Civil servants and other public sector workers will get a 3% increase in pay as of 1 July 2022 and will also receive a one-off payment of €350 in January. In the second half of 2022, there will also be an extra day of paid leave. Although the increase is below the trade unions’ initial demands it is significantly better than the 0% offer that the government had made in the third round of bargaining.
Following the large demonstration in October in support of a pay rise for public service workers, unions are angry and disappointed that the government has failed to respond. Marián Magdoška, president of the KOZ trade union confederation said that unions were presented with the budget for 2022 a day before a tripartite meeting and realised that, despite promises from last year, it didn’t include any provisions to cover even a pay rise to compensate for inflation. The health union is also angry that in negotiations at the end of October the government was effectively blackmailing unions by
The KOZ trade union confederation organised a national demonstration in Bratislava on 27 October in support of the 13% pay claim by public service trade unions. The government has not offered any pay rise at all for 2022 and the unions are looking to ensure that workers are compensated for inflation, as energy and other prices soar, and for recent years when pay in the public sector has lagged behind increases in the minimum wage. KOZ also used the demonstration to draw attention to the impact of prices rises across the economy and to call for increases in pensions and other social benefits.
On 18 June 20 trade union activists and officers from Bulgaria, the Czech Republic, Slovakia and Turkey took part in a webinar on organizing and recruitment. It was third online meeting prepared and run by the EPSU’s recruitment and organising team.
On 28 March 2019 EPSU participated, together with its representatives of the two national affiliates from Romania, Sanitas, and Croatia, HSSMS-MT, in the kick-off meeting of the joint HOSPEEM-EPSU project focusing on strengthening social dialogue in the hospital sector that will run in 2019 and 2020.
In the first of a series of three meetings over a thousand public service workers gathered in Košice to discuss pay in the public sector. The unions are calling for action on minimum salaries and a pay system that recognises workloads, levels of education and length of service of public service workers. Two further meetings are planned as part of this broad trade union consultation process - one in Banská Bystrica on 16 November and the final one in Bratislava on 23 November.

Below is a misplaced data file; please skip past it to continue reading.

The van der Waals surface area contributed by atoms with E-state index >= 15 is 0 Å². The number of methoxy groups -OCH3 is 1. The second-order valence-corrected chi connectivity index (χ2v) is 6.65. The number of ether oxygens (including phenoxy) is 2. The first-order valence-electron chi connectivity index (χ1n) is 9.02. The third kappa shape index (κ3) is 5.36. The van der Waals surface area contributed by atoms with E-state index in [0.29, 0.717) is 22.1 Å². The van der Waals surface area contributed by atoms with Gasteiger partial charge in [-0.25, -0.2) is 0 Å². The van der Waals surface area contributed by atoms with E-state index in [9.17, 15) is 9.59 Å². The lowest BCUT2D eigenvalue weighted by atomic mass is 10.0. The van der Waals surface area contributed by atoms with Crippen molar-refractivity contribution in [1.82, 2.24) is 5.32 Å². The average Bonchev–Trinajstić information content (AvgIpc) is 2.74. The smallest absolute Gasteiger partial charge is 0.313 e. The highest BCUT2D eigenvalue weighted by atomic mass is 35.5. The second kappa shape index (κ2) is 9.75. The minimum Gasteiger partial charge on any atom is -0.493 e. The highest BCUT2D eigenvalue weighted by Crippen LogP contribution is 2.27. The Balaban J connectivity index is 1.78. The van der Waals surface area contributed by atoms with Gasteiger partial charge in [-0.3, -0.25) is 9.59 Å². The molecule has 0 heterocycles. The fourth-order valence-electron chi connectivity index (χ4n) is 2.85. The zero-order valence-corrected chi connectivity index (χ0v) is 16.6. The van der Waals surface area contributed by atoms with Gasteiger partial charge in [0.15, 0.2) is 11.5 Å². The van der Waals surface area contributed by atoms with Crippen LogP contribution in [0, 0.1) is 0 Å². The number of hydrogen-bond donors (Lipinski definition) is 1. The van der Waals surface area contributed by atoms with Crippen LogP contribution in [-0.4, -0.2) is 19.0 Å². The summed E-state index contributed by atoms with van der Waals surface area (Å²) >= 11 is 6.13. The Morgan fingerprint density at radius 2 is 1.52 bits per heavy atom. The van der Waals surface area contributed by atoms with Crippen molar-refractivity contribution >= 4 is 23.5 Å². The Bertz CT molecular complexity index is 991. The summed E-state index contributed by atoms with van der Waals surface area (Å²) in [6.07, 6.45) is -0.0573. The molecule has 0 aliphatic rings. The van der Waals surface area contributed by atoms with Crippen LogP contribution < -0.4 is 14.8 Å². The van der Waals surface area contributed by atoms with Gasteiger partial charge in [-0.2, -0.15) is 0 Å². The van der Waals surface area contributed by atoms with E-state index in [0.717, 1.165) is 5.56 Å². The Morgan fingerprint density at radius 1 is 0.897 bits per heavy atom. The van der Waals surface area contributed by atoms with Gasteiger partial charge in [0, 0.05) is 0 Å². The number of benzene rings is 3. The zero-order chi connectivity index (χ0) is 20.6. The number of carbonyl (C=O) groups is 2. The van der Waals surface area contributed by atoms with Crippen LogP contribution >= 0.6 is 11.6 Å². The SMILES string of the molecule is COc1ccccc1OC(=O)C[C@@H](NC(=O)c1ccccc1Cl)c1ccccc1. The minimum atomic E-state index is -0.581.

The KOZ trade union confederation is planning three events in three different cities in November to address major problems related to public sector pay. The confederation is calling on all its affiliates to support the initiative and discuss the way forward. KOZ argues that an unfair pay system, including pay rates that are below the national minimum wage is failing to ensure that public service workers are properly rewarded and means that many skilled workers are leaving to find better paid work elsewhere.
An analysis by the European Trade Union Institute shows that wage convergence between East and West in Europe was steady up until 2008. However, since then the trend has either stalled or gone into reverse. Taking national average pay as a percentage of the average across the pre-2004 EU15, Croatia and Hungary show the largest increase in the pay gap since 2008. There were also increases in Slovenia, Czech Republic, Poland and Romania.Most progress was made in Bulgaria but from a very low level (11.8%) to 17.7%, still less than a fifth of average pay in the West.